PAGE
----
The four wheeled sideshow under the big top of the five ringed circus
On Sunday, August 21, 2016, the Olympic Games in Rio came to a close. Those fans and armchair athletes who spent two weeks enwrapped in the fanfare, competition, and patriotism may still be feeling the comedown from that high. Before football and the return of fall television fill that void for some, they can take solace in looking toward Tokyo 2020 where skateboarding — alongside surfing, climbing, karate and baseball– will join the Games.
It’s been a long storied road for skateboarding from the seedy sidewalks, abandoned urban plazas, and lonely parking lots to a place in the limelight, beneath the Olympic, rings elbow to elbow with spandex-clad gymnasts. Many of the urban-raised old guard of this thing of ours loathe this latest development passionately: their distain muttered in barroom conversation and screamed across social media.
The dissenters, not a small minority I’d note, neglect to remind themselves that no matter what way skateboarding gets presented to the masses, it can always mean and be whatever it means and is to you, individually. Sure, skateboarding will lose a degree of its outsider, subculture cool: The Olympics means big business and big business by its very nature, no matter the guise it takes, is the antithesis of cool. But skateboarding, like it or not, has been big business for decades. Somehow, without a hint of self-awareness to the irony of their words, the voices of skateboard company owners and paid professional skateboarders are those whose frustrations get the largest platform and the biggest microphone as they bemoan skateboarding’s steady climb toward mainstream assimilation and wider acceptance.
Here’s the thing though, when you willfully accept money for and from other skateboarders for goods, services, and performance, your cries of cultural theft by big business are made moot.
Skateboarding, by the duel nature of it being an individual “sport” and a subculture, means that you generally have to buy in. From the start, you’re in need of equipment: board, trucks, bearings, wheels, and shoes at a minimum. The skateboard industry grew out of the necessary need for equipment. As the subculture grew successfully, more goods appeared to service the needs and wants of a burgeoning market. It is not because skateboarding remained small and unpopular that there now exist dozens of shoe, clothing, and accessory companies made by and marketed toward skateboarders. No, skateboarding, despite peaks and valleys of mainstream popularity, has grown as a mainstream-adjacent subculture for over 40 years.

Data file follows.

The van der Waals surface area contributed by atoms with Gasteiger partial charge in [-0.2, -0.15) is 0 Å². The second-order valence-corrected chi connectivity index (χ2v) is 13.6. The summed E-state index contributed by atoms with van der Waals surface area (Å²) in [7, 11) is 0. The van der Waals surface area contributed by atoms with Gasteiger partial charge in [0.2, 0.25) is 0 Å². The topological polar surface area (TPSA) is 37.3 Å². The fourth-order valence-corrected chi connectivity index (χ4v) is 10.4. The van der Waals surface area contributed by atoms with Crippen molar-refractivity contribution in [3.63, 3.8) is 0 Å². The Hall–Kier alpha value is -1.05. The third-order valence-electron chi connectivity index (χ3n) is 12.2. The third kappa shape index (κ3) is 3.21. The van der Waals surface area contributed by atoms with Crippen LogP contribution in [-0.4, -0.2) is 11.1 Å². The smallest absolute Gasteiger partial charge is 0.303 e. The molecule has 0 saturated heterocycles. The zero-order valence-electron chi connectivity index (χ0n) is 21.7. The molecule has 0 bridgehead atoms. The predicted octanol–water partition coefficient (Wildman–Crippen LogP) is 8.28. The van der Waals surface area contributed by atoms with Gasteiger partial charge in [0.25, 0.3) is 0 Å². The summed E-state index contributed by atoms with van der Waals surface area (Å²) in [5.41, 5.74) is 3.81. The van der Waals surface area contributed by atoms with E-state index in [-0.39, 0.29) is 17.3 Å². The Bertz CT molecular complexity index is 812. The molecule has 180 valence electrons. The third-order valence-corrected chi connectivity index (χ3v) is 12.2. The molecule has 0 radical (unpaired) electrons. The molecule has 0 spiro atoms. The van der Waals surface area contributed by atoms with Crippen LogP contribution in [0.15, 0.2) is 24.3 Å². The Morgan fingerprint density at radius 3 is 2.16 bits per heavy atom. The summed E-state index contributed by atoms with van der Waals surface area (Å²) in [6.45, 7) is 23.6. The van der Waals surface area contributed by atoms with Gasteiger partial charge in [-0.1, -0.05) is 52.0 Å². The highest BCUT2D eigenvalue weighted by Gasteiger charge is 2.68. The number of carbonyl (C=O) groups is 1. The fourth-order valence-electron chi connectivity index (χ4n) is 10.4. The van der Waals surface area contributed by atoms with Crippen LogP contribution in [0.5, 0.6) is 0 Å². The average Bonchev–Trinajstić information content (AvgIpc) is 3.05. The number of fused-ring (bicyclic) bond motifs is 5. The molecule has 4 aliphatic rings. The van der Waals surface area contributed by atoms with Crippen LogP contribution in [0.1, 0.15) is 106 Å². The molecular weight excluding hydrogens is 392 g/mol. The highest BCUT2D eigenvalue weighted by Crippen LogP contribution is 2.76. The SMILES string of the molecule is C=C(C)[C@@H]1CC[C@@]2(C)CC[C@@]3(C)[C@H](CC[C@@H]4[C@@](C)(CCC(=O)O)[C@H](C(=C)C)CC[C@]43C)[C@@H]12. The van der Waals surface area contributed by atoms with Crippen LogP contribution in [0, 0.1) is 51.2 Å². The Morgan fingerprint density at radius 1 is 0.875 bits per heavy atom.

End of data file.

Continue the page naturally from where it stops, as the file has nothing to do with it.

In the beginning, the means of production was not controlled by skateboarders themselves — Boards were produced by furniture companies and surf companies identifying a fledgling market that could be exploited. In 1966 the Van Doren Rubber Company, an Anaheim, Ca. boat shoe company noted that surfers were purchasing their shoes for sidewalk surfing when the waves were down. The Van Dorens began to market to that local demographic. While Vans has gone on to develop a deep and supportive history with skateboarding, it needs to be noted that neither of the founding Van Doren bros were bombing down Santa Monica’s Bicknell Hill with the Zephr team in ’75. Even the late Fausto Vitello, founder of the exalted stalwart Thrasher magazine was not himself a skateboarder prior to identifying business opportunity in the space. To paraphrase Lt. Col. Kilgore in Apocalypse Now, “Charlie don’t skate.”
Then something special happened. Skaters, a traditionally rebellious and savvy bunch, recognized that they were being exploited to shill product for manufacturers who didn’t themselves skate. Many abandoned their early sponsors and began their own businesses. Original Z-Boy Stacey Peralta deserves credit; when he and his partner George Powell’s company Powell Peralta took off, he was one of the first skater/owners with a keen eye for identifying talent and style that couldn’t be rivaled by those who were not themselves skateboarders.